The USDA Crop Production Report, out before the open Friday, has blown the top off corn prices.
Corn futures gapped wildly higher on Monday trading. At the top in the overnight electronic trading going into Monday morning, December futures were 45 cents higher. That was based on an expanded daily limit after being locked up the 30-cent limit Friday.
The overnight trade posted a new contract high of 5.73 1/4 on the December futures. This was an amazing $1.19 higher than the low of Oct. 4, just a week before.
This makes it an historic move. A gain of a dollar in a week on the corn is very rare.
Didn’t stay. The high did not hold, as corn began to trade again in the late overnight session. Then, most of the day Monday, December futures traded between 30 and 40 cents higher. A weak close left us at 5.55 3/4, up “just” 27 1/2 cents.
Overnight trading going into Tuesday, Oct. 12, has us basically unchanged.
Soybeans, meanwhile, did not trade to the limit. November futures hit a high of 11.88 3/4, which was pretty amazing. That was up 5 3/4 cents, and held a gain of 17 1/2 cents at the close. Overnight going into Tuesday the market has gained nearly 9 cents.
The wheat went along for the ride Friday, with corn and beans wildly higher. Wheat futures were up 60 cents. Monday was different, with wheat down a dime, and the wheat futures are down another nickel this morning before the daily trade has started.
All this is because USDA came out with a crop production report Friday before the open that cut corn yields sharply and beans a little. Add that to the market’s suspicion of the carryout number, and market action got wild.
Friday USDA projected a drop of nearly seven bushels per acre from the September report. They now say we will have a crop of 12.7 billion bushels, down 4 percent from the September guess. That will no longer be a record. Last year, we had 13.1 billion bushels.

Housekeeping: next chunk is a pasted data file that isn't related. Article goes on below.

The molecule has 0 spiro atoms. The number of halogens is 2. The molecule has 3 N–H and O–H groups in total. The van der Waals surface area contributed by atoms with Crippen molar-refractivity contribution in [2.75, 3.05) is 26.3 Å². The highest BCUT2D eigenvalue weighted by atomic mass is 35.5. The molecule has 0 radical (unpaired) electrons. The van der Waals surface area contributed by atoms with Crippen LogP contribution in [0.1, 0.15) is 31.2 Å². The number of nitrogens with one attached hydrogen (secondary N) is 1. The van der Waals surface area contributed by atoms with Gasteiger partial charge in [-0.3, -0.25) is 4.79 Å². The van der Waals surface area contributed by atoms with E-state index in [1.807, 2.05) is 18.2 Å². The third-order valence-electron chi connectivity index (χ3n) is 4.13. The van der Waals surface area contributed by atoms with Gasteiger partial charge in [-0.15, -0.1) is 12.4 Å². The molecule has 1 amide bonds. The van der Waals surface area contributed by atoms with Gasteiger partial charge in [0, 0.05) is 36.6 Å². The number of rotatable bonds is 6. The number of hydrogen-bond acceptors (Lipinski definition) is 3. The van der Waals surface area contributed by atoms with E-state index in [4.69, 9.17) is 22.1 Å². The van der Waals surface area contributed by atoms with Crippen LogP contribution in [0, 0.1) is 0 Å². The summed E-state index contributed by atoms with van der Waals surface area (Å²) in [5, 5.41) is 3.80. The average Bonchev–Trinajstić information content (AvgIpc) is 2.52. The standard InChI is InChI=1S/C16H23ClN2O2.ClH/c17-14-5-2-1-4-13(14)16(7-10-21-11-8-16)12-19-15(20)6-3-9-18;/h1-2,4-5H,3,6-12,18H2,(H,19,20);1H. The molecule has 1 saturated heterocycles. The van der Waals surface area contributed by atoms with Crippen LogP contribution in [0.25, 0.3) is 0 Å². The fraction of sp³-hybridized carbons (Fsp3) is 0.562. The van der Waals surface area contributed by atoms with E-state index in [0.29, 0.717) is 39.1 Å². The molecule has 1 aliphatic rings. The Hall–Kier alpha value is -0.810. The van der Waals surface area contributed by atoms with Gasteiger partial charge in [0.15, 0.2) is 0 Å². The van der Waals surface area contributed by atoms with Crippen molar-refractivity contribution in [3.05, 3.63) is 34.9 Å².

The largest yield cut was the 14 bpa drop in Illinois. We knew the crop was a little thirsty in September, but this was a big change, and a surprise to the market.
The market was also cynical about the Supply and Demand Report a few days before. In that, the projected 2010-2011 crop carryout was higher than anticipated. Traders said it was bogus, as it was based on Sept. 1, and we already had a lot of early harvest by then.
Meanwhile, USDA also cut the bean production, but only by 2 percent. The result was still projected to be a record 3.41 billion-bushel crop.
So, now producers are left with a decision. Do they sell a big proportion of the crop at what might be a report-induced blow-off high, or bet that the market has just set off another leg of the rally?
Ahead is still the hope of the E-15 announcement that would encourage more ethanol demand. Against that possibility is the chance that high corn prices actually hurt ethanol demand as they hurt ethanol profitability.